Texas Travel

A Tour of Texas’ Unique Scuba Diving Spots

By Peter Simek 4.27.21

Scuba diving: The watersport conjures images of crystal-clear waters in tropical climes, colorful coral reefs off the coast of remote Caribbean islands, and exotic shipwrecks buried under meters of Pacific Ocean waters. And there is scuba diving in Texas that provides some of these kinds of experiences.

But the Lone Star State is also home to some of the most unique (you might even say strange) scuba experiences in the country. Even if you’ve never strapped on an oxygen tank and squeezed into a wetsuit, you’ll be tempted to pick up the sport and explore some of the incredible underwater adventures found right outside Texans’ doorsteps.

scuba diving in Texas The Flower Garde Banks
Courtesy of NOAAs Flower Garden Banks National Marine Sanctuary

The Flower Garden Banks

One of the only ways to explore this national marine sanctuary is with scuba gear. Located off the coast of Galveston, the Flower Garden Banks consists of 160 square miles of coral reefs that are home to a rich array of aquatic life. Diving the banks, you may encounter hammerhead sharks, manta rays, whale sharks, and more. It is perhaps the best spot for scuba diving in Texas, and any avid scuba diver should add it to their bucket list. 

Need to know: Unless you have your own boat, you will need to book a tour through a tour operator. The remote location of the banks can create dangerous conditions, so be sure to prepare ahead of your dive and know the forecast. The dive is best for intermediate to advanced divers.

scuba diving in Texas
Stocktrek Images Alamy

The Texas Clipper

Located about 17 miles off the coast of South Padre Island, the USTS Texas Clipper was a troop transport ship during World War II that was sunk to create the United States’ third-largest artificial reef, at 473 feet. Diving the Clipper is said to be like visiting an underwater museum. Divers can swim through the ship and explore its cavernous interior spaces. The shipwreck has also created a rich and abundant aquatic ecosystem, and divers can experience swimming with tropical fish in turquoise waters.

Need to know: Most divers use a private guide to help bring them to the wreck.

scuba diving in Texas San Solomon Springs
Guillen Photo Alamy

San Solomon Springs

In addition to incredible Gulf dives, Texas is home to a variety of unique freshwater scuba experiences. Few top San Solomon Springs, located in the middle of the West Texas desert at Balmorhea State Park. The natural spring creates an oasis that is home to a diversity of fish species, turtles, and other water-dwelling critters. Because it is fed by an underground natural spring, San Solomon is both crystal clear and enjoys a cool water temperature year-round.

Need to know: Divers must pay a $5 fee and meet the Texas Parks and Wildlife Department’s requirements before they go.

Seven and One Half Fathom Bank

Another great dive near South Padre Island is the Seven and One Half Fathom Bank, about 2 miles offshore. The dive is relatively shallow (the reef is about 24 feet beneath the water surface) but shifting currents can affect visibility. On a good day, divers can expect to see plentiful fish, as well as sponges, tube worms, mollusks, and crustaceans. There are also fossils hidden in the reefs.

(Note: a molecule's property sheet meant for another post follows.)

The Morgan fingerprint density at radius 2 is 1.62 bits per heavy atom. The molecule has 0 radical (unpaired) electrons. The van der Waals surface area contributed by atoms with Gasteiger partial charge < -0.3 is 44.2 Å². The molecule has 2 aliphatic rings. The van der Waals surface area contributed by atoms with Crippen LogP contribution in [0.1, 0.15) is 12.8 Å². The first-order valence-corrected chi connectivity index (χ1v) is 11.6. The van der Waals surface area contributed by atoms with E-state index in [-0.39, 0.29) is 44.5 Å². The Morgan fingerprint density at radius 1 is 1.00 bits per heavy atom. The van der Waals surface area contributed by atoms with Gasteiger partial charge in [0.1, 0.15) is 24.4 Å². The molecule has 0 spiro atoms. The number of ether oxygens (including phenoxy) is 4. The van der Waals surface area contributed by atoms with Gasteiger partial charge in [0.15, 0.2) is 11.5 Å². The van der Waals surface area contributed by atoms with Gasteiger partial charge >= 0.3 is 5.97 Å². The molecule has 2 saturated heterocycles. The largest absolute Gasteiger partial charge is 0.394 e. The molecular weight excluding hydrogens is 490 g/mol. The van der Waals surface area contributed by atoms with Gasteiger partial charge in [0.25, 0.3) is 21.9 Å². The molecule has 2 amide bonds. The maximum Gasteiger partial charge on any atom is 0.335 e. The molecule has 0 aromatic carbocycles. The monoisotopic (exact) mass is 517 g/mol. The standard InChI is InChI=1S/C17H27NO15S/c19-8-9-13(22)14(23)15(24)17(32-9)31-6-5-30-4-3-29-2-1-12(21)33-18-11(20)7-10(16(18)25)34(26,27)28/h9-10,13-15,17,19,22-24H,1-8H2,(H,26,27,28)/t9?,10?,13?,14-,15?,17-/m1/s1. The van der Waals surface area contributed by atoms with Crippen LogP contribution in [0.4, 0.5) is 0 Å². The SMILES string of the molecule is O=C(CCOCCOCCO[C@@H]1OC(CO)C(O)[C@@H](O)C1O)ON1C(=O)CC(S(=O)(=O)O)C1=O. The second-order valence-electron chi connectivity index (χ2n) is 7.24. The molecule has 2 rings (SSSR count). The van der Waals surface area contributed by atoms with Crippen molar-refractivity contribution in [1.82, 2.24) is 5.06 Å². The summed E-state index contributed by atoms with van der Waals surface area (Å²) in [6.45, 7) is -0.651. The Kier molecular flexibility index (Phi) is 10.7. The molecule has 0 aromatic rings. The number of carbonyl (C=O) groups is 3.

Need to know: Finding a boat to ferry you to the site can be tricky if you don’t have your own. Summertime tends to offer the clearest conditions.

Valhalla Missile Silo

One of Texas’ coolest historic dives is located in Abilene, maybe not the first city that springs to mind when it comes to water sports. There you will find a former nuclear missile launch dating back to the 1960s that has been flooded with water. Adventurous divers plunge about 100 feet down into these dark, cold waters (about 58 degrees) for a unique view into a one-of-a-kind wreck dive.

Need to know: Dives are managed by the Family Scuba Center and last around 20 to 25 minutes.

Windy Point Park

This Lake Travis scuba dive spot serves as a training ground for local fire rescue divers, but it also features boat wrecks, underwater sculptures, and lots of aquatic life. One of Windy Point’s most popular features for advanced divers is an underwater canyon wall that drops 100 feet and offers plenty of hidden fissures and chasms to explore. If you want to explore the wall, be sure to bring your wetsuit — even in the hot summer, temperatures drop fast as you descend.

Need to know: The park has an on-site air-fill station, and a number of instructors teach dive classes at the site.

scuba diving in Texas Athens Scuba Park

Athens Scuba Park  

One of the best spots to learn how to scuba dive in Texas is the Athens Scuba Park. More than 35 wrecks — including an airplane — have been sunk into the 7-acre lake for divers to explore along with the lake’s abundant marine life. The park also hosts treasure hunts, night dives, and other fun activities.

Need to know: The park rents scuba gear and hosts training classes.

Embark on even more Texas adventures here.

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